The Habitat
Share to PinterestBeautiful Plants To Make the Most of Your Fall or Winter Garden
GardenOrnamental Plants

Beautiful Plants To Make the Most of Your Fall or Winter Garden

By Max Day
Share to PinterestBeautiful Plants To Make the Most of Your Fall or Winter Garden

It's easy to decide what to plant in your garden for the upcoming spring and summer seasons, but populating fall and winter gardens needs a little more thought and preparation. Only certain plants, flowers, and vegetables are able to withstand the cold temperatures and frozen ground. If you enjoy spring gardening, you should definitely consider keeping your backyard in bloom all year long.


Winterberry holly

Share to Pinterestwinterberry holly branch with frosted leaves and berries

Winterberry holly is a slow-growing shrub that produces bright red berries and can survive through the winter with ease. The red berries draw in colorful birds when the season is right, which is a nice addition to a dull, cold garden. They do require a lot of water — about one inch per week — and enjoy being in full sun or partial shade. Winterberry holly is fairly easy to tend, but requires a generous amount of space, growing as tall and wide as 15 feet. Keep in mind the berries are mildly toxic for both people and some animals.



Share to Pinterestpink cyclamen flowers blooming through snow-covered bush

The cyclamen plant blooms with beautiful rose-pink flowers in late winter and early spring. One type, with magenta leaves, can last throughout the harsh winter until March. They require minimal maintenance and can grow in pretty well any kind of soil. Make sure not to plant them too deeply, however, or they may not bloom. Cultivating cyclamen is an easy way to add a pop of pink to the white winter snow.


Spring snowflakes

Share to Pinterestsnowdrop flowers blooming out of the snow

The spring snowflake is a lightly scented flower with white, drooping blooms with green dots on the bottom — they resemble the bottom of a flowing skirt. Flowering in late winter and early spring, the spring snowflake is easy to grow since it thrives in lower beds, rock gardens, and under trees, alike. This plant enjoys full sun or just a bit of shade and is deer- and rabbit-resistant!


‘Purrsian Blue’ catmint

Share to Pinterestdried catmint stalk covered in snow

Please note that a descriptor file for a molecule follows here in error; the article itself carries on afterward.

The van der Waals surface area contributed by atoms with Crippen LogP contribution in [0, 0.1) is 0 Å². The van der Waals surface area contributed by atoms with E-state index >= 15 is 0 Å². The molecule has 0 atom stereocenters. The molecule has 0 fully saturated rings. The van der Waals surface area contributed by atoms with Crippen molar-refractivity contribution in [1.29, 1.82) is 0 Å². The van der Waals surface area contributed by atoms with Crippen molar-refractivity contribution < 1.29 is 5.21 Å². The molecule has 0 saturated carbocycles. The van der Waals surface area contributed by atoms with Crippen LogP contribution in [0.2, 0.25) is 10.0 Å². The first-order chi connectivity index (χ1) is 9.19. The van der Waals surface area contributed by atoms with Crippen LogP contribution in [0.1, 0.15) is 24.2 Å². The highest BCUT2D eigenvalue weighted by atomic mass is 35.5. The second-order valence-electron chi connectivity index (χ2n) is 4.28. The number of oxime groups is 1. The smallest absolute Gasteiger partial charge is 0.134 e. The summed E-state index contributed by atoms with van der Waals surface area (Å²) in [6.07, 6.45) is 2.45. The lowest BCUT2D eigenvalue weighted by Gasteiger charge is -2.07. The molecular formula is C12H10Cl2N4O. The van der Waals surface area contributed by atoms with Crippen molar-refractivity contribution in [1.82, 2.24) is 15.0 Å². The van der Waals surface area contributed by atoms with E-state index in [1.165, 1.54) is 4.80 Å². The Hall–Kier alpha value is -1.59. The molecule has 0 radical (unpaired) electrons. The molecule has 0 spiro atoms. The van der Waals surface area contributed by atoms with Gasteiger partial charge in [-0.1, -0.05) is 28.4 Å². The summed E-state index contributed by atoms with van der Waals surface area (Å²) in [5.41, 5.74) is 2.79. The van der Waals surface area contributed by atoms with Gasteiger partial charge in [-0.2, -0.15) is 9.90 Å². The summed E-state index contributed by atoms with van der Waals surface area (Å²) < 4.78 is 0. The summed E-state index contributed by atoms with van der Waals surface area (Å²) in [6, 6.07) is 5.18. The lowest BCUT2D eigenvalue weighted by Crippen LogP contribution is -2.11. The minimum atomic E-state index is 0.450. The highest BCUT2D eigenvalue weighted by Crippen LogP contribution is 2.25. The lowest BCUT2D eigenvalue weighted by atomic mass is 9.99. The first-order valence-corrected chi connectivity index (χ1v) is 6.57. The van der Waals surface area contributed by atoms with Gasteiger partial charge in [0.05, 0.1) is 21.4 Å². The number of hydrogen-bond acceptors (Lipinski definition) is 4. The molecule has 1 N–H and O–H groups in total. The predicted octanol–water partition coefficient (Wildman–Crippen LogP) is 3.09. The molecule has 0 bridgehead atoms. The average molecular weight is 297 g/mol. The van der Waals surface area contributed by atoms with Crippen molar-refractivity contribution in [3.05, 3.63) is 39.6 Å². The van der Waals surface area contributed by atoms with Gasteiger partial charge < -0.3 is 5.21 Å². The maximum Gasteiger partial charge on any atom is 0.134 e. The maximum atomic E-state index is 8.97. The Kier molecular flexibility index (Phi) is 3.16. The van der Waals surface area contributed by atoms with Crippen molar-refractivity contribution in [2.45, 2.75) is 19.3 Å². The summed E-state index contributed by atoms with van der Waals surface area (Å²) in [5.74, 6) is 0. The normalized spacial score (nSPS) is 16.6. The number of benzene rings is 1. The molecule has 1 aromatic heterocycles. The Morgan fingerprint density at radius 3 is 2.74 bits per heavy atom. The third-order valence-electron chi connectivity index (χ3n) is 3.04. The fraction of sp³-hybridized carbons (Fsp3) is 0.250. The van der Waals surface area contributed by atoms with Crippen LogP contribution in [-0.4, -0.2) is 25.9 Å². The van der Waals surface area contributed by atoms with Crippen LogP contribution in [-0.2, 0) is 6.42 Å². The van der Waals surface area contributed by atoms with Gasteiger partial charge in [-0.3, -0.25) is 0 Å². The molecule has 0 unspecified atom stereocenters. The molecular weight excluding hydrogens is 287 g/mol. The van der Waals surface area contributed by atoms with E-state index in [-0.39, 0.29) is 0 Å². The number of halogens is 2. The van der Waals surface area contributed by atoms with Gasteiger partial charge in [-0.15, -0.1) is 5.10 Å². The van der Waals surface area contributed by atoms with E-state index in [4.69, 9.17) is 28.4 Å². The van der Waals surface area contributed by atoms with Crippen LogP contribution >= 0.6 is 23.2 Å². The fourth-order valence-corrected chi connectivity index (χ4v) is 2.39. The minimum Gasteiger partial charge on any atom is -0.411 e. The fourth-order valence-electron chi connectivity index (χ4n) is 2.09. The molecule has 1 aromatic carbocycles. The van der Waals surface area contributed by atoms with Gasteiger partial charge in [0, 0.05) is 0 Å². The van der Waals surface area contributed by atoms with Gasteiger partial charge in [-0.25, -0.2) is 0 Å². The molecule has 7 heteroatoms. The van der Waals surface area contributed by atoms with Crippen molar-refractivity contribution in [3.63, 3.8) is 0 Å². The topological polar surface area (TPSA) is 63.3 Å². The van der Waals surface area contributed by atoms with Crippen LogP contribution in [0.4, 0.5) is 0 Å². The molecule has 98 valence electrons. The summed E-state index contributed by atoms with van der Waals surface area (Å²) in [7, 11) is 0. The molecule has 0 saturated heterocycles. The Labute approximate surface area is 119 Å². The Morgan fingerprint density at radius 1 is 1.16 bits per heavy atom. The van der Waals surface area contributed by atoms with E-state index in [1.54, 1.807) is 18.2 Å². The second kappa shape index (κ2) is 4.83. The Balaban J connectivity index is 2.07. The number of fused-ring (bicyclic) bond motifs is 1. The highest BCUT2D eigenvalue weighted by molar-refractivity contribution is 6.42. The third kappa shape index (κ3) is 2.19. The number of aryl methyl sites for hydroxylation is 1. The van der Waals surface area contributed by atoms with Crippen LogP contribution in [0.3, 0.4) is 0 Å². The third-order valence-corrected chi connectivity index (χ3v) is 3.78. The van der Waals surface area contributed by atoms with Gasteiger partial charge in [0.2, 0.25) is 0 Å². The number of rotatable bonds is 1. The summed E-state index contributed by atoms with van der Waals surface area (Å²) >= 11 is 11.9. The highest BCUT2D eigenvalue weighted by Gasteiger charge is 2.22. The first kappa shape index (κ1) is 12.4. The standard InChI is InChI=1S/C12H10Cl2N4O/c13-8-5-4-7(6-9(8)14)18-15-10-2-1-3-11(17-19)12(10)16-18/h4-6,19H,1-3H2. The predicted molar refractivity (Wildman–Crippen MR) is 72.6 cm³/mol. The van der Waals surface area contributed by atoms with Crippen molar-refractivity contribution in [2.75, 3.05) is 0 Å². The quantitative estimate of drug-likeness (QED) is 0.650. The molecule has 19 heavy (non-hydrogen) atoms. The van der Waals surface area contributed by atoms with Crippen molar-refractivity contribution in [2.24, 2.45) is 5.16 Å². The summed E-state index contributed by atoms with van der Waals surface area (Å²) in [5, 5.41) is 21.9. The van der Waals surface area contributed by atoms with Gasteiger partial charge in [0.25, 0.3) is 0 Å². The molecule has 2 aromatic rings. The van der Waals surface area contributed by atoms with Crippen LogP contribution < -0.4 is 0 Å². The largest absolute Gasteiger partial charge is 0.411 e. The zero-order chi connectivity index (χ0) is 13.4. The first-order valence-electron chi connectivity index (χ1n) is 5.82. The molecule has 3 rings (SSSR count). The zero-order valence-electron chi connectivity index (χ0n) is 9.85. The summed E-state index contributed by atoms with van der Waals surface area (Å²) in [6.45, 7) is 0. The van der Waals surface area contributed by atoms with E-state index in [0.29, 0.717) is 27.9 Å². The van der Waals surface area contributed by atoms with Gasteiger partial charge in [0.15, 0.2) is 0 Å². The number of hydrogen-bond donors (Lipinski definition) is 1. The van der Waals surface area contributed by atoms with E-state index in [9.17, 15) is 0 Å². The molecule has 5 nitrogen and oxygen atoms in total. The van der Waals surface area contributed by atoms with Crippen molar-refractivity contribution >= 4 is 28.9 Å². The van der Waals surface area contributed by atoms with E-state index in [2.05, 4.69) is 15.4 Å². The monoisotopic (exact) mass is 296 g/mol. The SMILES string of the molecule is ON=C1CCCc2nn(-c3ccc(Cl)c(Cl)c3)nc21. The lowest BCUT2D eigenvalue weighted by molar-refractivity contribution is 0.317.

Catmint is known to attract lots of butterflies and hummingbirds come spring, and it's a super low maintenance plant that can grow in dry soil conditions. The compact herb smells slightly of mint and forms aromatic gray and green leaves all year. In summer and early fall, it grows tall stalks of beautiful blue flowers and purple calyxes. The foliage will die in the winter, protecting it and preparing to bloom again next year.



Share to Pinterestcamellia flower blooming in the snow

The camellia — a large evergreen shrub with bright pink, bushy flowers — is known as the queen of winter flowers. If properly taken care of, will bloom from October all the way until May. There are six different flower forms that can grow, which are all gorgeous shades of pink and red. Plus, they are ranked as one of the best flowering shrubs!



Share to Pinteresthyssop leaves covered in snow

Hyssop plants blossom with beautiful blue flower spikes. They are typically planted in the fall so their root system can develop during the winter. That means, come spring, the hyssop is ready to bloom. This species thrives in the sun and tends to attract lots of bees, butterflies, and hummingbirds, which are a welcome addition to any garden. As an extra bonus, the flowers are edible! You can add them to salads, make herbal tea, and more.


Ornamental cabbage and kale

Share to Pinterestfrost-covered pink ornamental cabbage on the ground

Hot weather can prevent ornamental cabbage and kale leaves from turning green and cause their stems to elongate, so it is best to plant them in the fall. These decorative species can withstand freezing temperatures, surviving all winter. Although they enjoy the cooler weather, they need to be watered often and like to be in full sun. Just remember that kale and cabbage labeled as "ornamental" are not edible — but they certainly make a beautiful groundcover.



Share to Pinterestman in rubber boots pressing a pitchfork into frozen ground

if you plant them properly, your potato crop will make it through the cold winter months. Potatoes grow underneath the soil, which protects them from frost and harsh weather. With the right soil and space, the potatoes can be left under the ground and they will come back again, year after year. Any leaves or stems above ground will die off at the end of the season, but the potato underneath will be ready to sprout again come spring.


Pussy willow

Share to Pinterestpussy willow branch in winter

Pussy willow trees usually bud in late winter and early spring. Their many branches are dotted with soft little catkins, which give them their name and have made them a favorite of gardeners everywhere. Pussy willows like to have their soil constantly moist and prefer full to partial sun. Keep in mind that they can grow quite tall and may become invasive since their roots can spread so far and deep.


Winter jasmine

Share to Pinterestyellow or winter jasmine with snow on the branches

Although it doesn't have much of a scent, winter jasmine is a gorgeous shrub with yellow flowers that pops against the white snow. This species often blooms in January and is a low-maintenance plant. Winter jasmine isn't too picky about the quality of the soil but does prefer well-draining placement and full sun. It can grow to 15 feet tall but is easy to control with pruning.



Scroll Down

for the Next Article